Report: Unsecured, noncompliant messaging could spell trouble for healthcare
The healthcare industry is not keeping pace with the explosive growth of messaging app use when it comes secure communications and adopting Health Insurance Portability and Accountability Act-compliant software, and the scenario should be keeping IT leaders awake at night, according to a new survey.
The survey, conducted by Infinite Convergence Solutions last month, reveals that 8 percent of healthcare institutions prohibit consumer messaging apps for employee communication; one in four institutions that do have an official mobile messaging platform are using an internal, company-authorized app. The remainder, according to the study, are recommending or using consumer-facing messaging apps and services that do not provide the enterprise-grade security needed to comply with regulations.
The results are questionable, however, as the 500 responses came from professionals representing several industries, including finance/banking, retail and legal industries. The survey was conducted online.
"CIOs and IT leaders in healthcare institutions need to make available an official enterprise-grade messaging platform to their employees which also allows them to implement administrative, physical and technical safeguards that HIPAA requires," Anurag Lal, CEO of Infinite Convergence, told FierceMobileHealthcare via email.
Forty-nine percent of respondents said that their employer has an official mobile messaging platform. Of that group, 16 percent cited the platform as GChat;11 percent said they are using WhatsApp.
Nearly all respondents, 91 percent, said they use mobile messaging a few times a week for work. The study also reveals that institutions are recommending employees use consumer mobile messaging apps, like iMessage or Skype, neither of which follow HIPAA guidelines for messaging security.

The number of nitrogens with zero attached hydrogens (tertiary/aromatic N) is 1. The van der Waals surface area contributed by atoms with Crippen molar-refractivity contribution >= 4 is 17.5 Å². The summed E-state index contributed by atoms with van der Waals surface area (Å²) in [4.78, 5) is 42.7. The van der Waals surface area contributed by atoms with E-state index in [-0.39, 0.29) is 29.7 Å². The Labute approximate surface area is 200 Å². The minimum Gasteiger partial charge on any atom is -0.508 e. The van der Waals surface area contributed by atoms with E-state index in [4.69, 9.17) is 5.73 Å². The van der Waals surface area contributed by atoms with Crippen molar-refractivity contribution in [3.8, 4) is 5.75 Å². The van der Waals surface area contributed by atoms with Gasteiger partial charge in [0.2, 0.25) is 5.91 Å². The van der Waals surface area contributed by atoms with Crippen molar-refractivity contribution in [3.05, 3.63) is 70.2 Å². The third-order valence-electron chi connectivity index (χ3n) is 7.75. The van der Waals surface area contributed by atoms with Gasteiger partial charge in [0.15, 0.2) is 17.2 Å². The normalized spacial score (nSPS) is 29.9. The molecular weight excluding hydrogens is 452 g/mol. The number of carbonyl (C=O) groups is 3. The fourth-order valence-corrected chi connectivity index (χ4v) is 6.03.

"There are plenty of mobile messaging apps in the market but very few that provide security and control that an enterprise needs to mandate compliance policies," Lal said. "On the other end, consumers need to be extremely aware and critical of the information they choose to share with healthcare providers over messaging apps."
The study comes just after two cybersecurity groups released a "how to" draft guide for organizations to keep private and sensitive information stored on employees' mobile devices secure. The guide, from the National Institute of Standards and Technology and the National Cybersecurity Center of Excellence, includes ways to keep data secure "throughout the mobile device lifecycle," according to an executive summary.
Just slightly more than half of healthcare employees (59 percent) are using full-disk encryption or file-level encryption on mHealth computing devices used at work, according to a recent Forrester research report, which concluded that medical enterprises must adopt a data-centric approach to endpoint security on all employee devices.
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